5. Trusting God increases our faith. (Matthew 6:30) God sometimes gives us just what we need at the 11th hour, but He always comes through. Remember that He is also concerned about our spiritual maturity, so He may give us “opportunities” to thank Him for what we already have, to trust Him for what we need, and praise Him, even in want.
God is glorified when we thank, trust and praise Him, and He rewards our faith, perseverance and hope. When our prayers are answered, we oftentimes are blown away by His extravagant answers and blessings. He adores us and loves to bless us, in due time.
God is glorified when we thank, trust and praise Him, and He rewards our faith, perseverance and hope.
In Matthew 8:20, after preaching about worrying, “Jesus replied, "Foxes have dens and birds have nests, but the Son of Man has no place to lay his head.” Jesus used his own life to demonstrate God’s provision. Most of us have so much more than Jesus needed. God gives each of us what we need to do what He wants us to do.
7. When we seek His Kingdom and His righteousness first, everything else will be taken care of. (Matthew 6:33) Psalm 37:5 says, “I was young and now I am old, yet I have never seen the righteous forsaken or their children begging bread.” When we are about our Father’s business, God protects us. Psalm 5:12 say,s "Surely, LORD, you bless the righteous; you surround them with your favor as with a shield." We should abide in peace knowing that we are cared for. Here is a secret to a peaceful life; put God first, live righteously, and worry has no place.
8. Jesus wants us to deal with today’s issues. (Matthew 6:34) Ask God for wisdom in dealing with today’s “troubles”. Taking care of a problem today, instead of putting it off, may actually prevent future problems. We can become overwhelmed when we borrow from tomorrow’s list of concerns. There is an element of self-discipline required here. Jesus tells un to not get ahead of ourselves, or ahead of God.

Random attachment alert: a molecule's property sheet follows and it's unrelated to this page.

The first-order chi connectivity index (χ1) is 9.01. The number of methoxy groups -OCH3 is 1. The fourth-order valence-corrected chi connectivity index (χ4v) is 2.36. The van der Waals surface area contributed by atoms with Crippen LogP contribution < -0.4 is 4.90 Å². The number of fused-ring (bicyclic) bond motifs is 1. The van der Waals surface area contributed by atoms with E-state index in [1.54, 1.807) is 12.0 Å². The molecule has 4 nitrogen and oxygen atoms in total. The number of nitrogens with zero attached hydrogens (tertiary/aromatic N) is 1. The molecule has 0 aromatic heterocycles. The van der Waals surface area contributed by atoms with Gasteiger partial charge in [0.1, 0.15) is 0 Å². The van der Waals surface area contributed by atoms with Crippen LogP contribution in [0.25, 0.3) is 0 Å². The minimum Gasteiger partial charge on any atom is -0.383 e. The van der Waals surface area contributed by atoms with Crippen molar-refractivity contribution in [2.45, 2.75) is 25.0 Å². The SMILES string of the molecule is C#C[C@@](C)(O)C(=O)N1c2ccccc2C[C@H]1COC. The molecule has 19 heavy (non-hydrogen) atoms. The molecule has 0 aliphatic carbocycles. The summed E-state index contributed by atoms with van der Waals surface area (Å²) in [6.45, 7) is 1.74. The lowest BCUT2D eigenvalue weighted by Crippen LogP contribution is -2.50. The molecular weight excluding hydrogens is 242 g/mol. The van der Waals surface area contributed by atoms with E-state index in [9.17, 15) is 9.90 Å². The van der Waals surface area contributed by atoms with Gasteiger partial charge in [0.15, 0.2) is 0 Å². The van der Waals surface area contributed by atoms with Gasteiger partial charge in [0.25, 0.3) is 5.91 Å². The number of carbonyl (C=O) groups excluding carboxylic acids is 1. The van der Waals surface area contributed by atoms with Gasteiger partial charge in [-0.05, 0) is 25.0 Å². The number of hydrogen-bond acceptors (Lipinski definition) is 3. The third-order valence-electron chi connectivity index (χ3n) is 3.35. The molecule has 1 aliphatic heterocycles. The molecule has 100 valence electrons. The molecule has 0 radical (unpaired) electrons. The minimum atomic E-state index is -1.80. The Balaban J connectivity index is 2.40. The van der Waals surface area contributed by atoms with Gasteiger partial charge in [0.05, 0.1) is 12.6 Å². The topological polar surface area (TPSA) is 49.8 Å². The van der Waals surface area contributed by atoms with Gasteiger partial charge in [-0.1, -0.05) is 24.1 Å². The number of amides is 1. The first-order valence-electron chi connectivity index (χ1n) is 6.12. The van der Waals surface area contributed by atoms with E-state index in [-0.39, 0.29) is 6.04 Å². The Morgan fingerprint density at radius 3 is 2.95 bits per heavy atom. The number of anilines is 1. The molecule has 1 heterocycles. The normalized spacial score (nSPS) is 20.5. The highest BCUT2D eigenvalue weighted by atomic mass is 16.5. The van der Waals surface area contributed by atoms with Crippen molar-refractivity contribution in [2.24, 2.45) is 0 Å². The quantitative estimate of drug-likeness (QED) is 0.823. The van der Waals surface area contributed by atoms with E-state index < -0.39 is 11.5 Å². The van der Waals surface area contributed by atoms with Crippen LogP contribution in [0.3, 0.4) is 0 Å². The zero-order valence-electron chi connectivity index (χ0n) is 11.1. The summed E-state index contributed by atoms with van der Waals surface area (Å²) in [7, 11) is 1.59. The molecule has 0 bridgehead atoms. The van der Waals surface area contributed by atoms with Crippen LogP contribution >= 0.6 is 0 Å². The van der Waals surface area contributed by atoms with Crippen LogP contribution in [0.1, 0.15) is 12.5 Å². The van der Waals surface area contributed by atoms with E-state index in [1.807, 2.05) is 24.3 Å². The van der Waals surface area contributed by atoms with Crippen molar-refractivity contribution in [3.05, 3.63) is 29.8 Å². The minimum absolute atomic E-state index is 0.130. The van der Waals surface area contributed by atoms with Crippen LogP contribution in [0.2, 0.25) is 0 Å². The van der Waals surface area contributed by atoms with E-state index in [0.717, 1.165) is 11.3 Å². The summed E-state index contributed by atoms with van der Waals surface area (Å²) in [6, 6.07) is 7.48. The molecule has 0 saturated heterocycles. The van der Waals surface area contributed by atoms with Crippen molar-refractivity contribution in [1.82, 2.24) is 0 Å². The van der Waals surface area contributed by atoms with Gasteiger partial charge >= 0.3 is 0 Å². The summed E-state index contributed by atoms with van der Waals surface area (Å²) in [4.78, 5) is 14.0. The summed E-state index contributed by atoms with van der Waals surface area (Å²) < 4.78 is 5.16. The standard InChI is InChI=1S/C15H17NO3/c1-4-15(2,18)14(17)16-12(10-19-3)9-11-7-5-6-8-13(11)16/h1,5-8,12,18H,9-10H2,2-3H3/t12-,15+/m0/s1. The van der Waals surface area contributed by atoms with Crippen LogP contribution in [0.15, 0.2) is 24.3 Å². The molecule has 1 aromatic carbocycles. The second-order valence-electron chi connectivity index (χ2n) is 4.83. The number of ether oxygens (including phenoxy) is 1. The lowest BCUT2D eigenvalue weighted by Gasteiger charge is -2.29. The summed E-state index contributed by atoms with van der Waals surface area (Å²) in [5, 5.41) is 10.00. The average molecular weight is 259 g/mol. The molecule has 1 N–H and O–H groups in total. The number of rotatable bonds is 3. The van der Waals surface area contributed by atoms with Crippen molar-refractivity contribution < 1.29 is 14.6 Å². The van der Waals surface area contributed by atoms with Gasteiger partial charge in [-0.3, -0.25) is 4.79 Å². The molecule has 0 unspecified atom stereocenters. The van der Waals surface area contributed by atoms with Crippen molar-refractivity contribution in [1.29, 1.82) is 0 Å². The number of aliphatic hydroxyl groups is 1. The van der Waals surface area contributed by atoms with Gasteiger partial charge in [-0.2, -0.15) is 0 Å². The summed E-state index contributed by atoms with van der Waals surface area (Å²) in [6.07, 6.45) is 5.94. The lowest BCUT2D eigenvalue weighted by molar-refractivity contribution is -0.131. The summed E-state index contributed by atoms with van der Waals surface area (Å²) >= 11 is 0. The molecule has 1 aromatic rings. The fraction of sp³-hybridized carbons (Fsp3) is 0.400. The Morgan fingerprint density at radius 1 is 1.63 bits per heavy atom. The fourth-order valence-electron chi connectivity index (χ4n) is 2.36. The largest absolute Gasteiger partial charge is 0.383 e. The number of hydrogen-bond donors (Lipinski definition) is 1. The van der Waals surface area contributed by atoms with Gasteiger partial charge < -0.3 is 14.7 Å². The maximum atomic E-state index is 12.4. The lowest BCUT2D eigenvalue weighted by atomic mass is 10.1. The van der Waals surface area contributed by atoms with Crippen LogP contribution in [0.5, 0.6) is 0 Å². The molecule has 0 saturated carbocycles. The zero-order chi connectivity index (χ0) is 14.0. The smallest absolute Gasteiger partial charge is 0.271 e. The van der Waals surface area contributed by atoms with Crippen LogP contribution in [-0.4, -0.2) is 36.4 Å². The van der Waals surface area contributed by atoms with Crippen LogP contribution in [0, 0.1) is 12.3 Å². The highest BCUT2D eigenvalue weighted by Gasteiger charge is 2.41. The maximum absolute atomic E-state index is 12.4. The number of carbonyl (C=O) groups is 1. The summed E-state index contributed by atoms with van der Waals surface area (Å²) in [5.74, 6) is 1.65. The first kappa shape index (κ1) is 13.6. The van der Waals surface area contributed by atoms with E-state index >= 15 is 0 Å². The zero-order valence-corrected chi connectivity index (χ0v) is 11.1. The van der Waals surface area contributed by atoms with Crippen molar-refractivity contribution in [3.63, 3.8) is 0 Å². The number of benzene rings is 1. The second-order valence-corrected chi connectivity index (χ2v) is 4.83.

Taking care of a problem today, instead of putting it off, may actually prevent future problems.
Having looked closely at Jesus’ words, let’s read His teaching on worry as He gave it;
From Matthew 6
(v. 25), “Therefore I tell you, do not worry about your life, what you will eat or drink; or about your body, what you will wear. Is not life more than food, and the body more than clothes?
(v. 26) Look at the birds of the air; they do not sow or reap or store away in barns, and yet your heavenly Father feeds them. Are you not much more valuable than they?
(v. 27) Can any one of you by worrying add a single hour to your life?
(v. 28) And why do you worry about clothes? See how the flowers of the field grow. They do not labor or spin.
(v. 29) Yet I tell you that not even Solomon in all his splendor was dressed like one of these.
(v. 30) If that is how God clothes the grass of the field, which is here today and tomorrow is thrown into the fire, will he not much more clothe you—you of little faith?
(v. 31) So do not worry, saying, ‘What shall we eat?’ or ‘What shall we drink?’ or ‘What shall we wear?’
(v. 32) For the pagans run after all these things, and your heavenly Father knows that you need them.
(v. 33) But seek first his kingdom and his righteousness, and all these things will be given to you as well.
(v. 34)Therefore do not worry about tomorrow, for tomorrow will worry about itself. Each day has enough trouble of its own.”
Hebrews 11:16 says, “And without faith it is impossible to please God, because anyone who comes to him must believe that he exists and that he rewards those who earnestly seek him.” Jesus says “Don’t worry” because pleasing God and worrying are mutually exclusive. He is worthy of our trust.